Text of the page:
What do you see for the future of the mortgage broker? I see a lot of the companies taking the mortgage broker out of the operation and merging them into mortgage bankers. A lot of them are doing it so they can have the power of a banker, but still have access to being able to broker products? How do you envision the future model of the mortgage broker business?
There’s always going to be a place for the mortgage broker in the future, the independent person or company that is going to operate as a true broker. There have been a lot of brokers who have aligned themselves with banks and still operate as brokers with the strength of a bank behind them. We’re already seeing that and that's okay because they still haven’t really changed who they are as brokers.
How do you handle operating your own business at Creative Mortgage Group and balance that with your responsibilities as nationwide president of the National Association of Mortgage Brokers (NAMB)?
I really compartmentalize a lot of stuff and make specific time for handing the affairs of NAMB. I must also provide time to not only handle business, but also make time for my family. It's a juggling act, but it's something that works for me. Personally, if I don't have a full plate, I don't feel good about myself. I always have to have a lot of things going on. It’s very important to have the support of your family. If I didn’t have an understanding family, it would be hard to juggle all the many things that I do, so I’m fortunate in that respect to have a family that understands my responsibilities.
Are there any tools that you find are essential to time management, whether it be in the day-to-day operations of Creative Mortgage Group or in your role as NAMB president?
I'm an old school kind of guy, so I make a lot of lists on yellow pads. I have a folder with a yellow tag for NAMB, a folder with yellow tag for business and a folder for my personal life. Each folder is in a briefcase and I write a list up every night and they go into each folder. Whatever doesn't get done that day, goes onto the list for the following day. These folders are my life. I don't do a lot of technical stuff, but I need to have those lists.
Physical lists allow you to be accountable every day for everything that you do. A lot of people use technical stuff and forget about other things. It goes into their Outlook Calendar and it’s out of their minds, whereas you are forcing yourself to take accountability of what you did or didn't do that day.
A lot of people make fun of me, but it’s what works for me. I always have my lists, and I always have those folders with me constantly, whether I'm on vacation or in my office, I always have my three yellow pads and folders with me.
What keeps you up at night? What do you worry about the most … your business, the affairs of NAMB and the nation’s mortgage population, or your family?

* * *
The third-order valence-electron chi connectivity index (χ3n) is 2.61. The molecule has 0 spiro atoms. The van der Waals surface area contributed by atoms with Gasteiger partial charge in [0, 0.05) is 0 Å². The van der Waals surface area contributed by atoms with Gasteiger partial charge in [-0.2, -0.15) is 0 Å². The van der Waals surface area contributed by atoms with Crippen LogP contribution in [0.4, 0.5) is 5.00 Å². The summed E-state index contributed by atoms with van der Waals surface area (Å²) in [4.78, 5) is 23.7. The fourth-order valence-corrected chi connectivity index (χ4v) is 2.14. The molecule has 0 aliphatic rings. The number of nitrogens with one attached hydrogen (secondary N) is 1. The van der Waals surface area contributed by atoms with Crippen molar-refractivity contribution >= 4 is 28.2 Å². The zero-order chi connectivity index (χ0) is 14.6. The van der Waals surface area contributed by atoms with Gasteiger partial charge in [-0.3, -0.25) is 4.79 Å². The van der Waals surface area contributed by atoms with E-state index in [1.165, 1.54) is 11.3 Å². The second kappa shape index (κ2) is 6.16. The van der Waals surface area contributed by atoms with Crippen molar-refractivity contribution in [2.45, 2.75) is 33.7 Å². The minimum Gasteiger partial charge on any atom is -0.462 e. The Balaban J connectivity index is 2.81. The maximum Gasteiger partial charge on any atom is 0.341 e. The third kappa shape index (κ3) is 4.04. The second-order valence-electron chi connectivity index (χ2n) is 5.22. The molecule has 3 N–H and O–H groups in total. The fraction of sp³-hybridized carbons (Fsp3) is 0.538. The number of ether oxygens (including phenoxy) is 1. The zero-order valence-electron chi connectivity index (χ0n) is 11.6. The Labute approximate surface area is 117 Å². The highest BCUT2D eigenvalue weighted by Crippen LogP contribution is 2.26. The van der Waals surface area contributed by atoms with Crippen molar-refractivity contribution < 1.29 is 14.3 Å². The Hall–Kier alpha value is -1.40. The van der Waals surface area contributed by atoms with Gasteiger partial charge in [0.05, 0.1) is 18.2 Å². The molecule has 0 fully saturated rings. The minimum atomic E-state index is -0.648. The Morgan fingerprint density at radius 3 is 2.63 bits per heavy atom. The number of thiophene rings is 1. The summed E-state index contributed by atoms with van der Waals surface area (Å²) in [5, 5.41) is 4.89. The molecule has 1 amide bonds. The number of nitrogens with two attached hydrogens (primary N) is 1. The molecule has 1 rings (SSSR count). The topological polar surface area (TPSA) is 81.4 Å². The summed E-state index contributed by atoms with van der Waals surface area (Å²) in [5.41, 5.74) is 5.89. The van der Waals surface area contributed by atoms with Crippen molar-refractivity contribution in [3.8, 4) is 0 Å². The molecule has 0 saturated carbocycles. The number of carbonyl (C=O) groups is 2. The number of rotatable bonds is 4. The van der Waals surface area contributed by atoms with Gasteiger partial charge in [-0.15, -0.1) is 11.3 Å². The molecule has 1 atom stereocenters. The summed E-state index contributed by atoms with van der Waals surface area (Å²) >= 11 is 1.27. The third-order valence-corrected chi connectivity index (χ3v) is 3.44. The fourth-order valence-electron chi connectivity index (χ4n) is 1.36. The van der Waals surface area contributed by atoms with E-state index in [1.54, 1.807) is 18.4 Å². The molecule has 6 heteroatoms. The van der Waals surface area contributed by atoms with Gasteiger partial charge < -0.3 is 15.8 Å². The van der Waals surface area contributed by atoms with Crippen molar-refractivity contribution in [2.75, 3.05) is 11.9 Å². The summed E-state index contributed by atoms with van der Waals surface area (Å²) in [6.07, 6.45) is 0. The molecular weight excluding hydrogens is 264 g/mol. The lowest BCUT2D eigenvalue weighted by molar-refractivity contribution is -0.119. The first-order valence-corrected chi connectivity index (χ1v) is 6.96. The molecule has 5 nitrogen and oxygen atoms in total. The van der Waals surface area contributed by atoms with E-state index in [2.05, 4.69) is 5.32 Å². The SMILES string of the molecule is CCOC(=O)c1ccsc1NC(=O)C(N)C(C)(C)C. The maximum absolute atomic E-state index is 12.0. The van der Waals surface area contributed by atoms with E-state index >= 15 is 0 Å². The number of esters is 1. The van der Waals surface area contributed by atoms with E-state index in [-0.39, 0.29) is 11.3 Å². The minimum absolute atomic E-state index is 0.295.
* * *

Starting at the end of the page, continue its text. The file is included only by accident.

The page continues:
I feel what keeps me up is NAMB being a truly viable association for its membership. I think we have turned the corner. It was a tough six months to start the year, and it seems like we’ve been constantly in crisis management mode during that time span as well. We’ve come an incredibility long way since William Howe stepped down as NAMB president for health reasons in late 2010. We made a lot of big decisions of late, and I truly believe that NAMB, as an association, has turned the corner. The regulations passed by the government have been suffocating a lot of small operations, and even some big companies as well. But I'm am optimist, and I think on the industry side, we've seen the worst and there's going to be a turnaround, but it’s just going to take a little time.
The Mortgage Bankers Association (MBA) is forecasting that we're going to see nearly a 40 percent increase in purchase business from 2011 through 2012. Do you feel that number is accurate and what can mortgage professionals do to prepare themselves for that surge?
I agree with the MBA’s forecast. In my business, we've already seen 90 percent of our transactions as purchase transactions, and for the last couple of years, it's been a 50/50 split with refi purchases. Of course, you’d rather have a truly purchase-driven business, but refis are the icing on the cake. I think we're going to see a lot of purchases over the next year, and as far as first-time homebuyers are concerned, that market is growing, and sooner or later, the floodgates are going to open. To be ready for that influx of business, just keep yourself aligned with real estate agents, and develop and cultivate your relationships. The days of building leads and lists are gone. These days, you have to build relationships. If you want to survive at the end of the day, it's going to have to be a referral-driven business.